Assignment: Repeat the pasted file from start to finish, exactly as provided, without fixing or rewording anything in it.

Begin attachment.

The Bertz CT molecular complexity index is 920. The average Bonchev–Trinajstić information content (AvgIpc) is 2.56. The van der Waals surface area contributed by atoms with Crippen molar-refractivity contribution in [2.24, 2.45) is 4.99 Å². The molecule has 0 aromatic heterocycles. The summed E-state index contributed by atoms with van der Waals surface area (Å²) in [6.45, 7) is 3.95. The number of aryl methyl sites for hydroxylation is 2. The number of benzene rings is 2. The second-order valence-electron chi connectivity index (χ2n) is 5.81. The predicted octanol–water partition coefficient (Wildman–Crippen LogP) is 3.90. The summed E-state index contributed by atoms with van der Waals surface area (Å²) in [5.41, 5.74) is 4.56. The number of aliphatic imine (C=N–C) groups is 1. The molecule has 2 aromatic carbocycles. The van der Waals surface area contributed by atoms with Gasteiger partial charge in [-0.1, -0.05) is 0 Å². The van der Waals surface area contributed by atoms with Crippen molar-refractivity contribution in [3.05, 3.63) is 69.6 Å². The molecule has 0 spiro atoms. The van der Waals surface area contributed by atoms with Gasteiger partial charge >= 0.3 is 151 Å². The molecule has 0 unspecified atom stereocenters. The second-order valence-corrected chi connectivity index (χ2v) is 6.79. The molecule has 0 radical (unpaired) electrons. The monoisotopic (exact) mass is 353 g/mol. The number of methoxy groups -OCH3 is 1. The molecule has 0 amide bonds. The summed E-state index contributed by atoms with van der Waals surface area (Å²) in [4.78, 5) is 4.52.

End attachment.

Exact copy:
The Bertz CT molecular complexity index is 920. The average Bonchev–Trinajstić information content (AvgIpc) is 2.56. The van der Waals surface area contributed by atoms with Crippen molar-refractivity contribution in [2.24, 2.45) is 4.99 Å². The molecule has 0 aromatic heterocycles. The summed E-state index contributed by atoms with van der Waals surface area (Å²) in [6.45, 7) is 3.95. The number of aryl methyl sites for hydroxylation is 2. The number of benzene rings is 2. The second-order valence-electron chi connectivity index (χ2n) is 5.81. The predicted octanol–water partition coefficient (Wildman–Crippen LogP) is 3.90. The summed E-state index contributed by atoms with van der Waals surface area (Å²) in [5.41, 5.74) is 4.56. The number of aliphatic imine (C=N–C) groups is 1. The molecule has 2 aromatic carbocycles. The van der Waals surface area contributed by atoms with Gasteiger partial charge in [-0.1, -0.05) is 0 Å². The van der Waals surface area contributed by atoms with Crippen molar-refractivity contribution in [3.05, 3.63) is 69.6 Å². The molecule has 0 spiro atoms. The van der Waals surface area contributed by atoms with Gasteiger partial charge >= 0.3 is 151 Å². The molecule has 0 unspecified atom stereocenters. The second-order valence-corrected chi connectivity index (χ2v) is 6.79. The molecule has 0 radical (unpaired) electrons. The monoisotopic (exact) mass is 353 g/mol. The number of methoxy groups -OCH3 is 1. The molecule has 0 amide bonds. The summed E-state index contributed by atoms with van der Waals surface area (Å²) in [4.78, 5) is 4.52.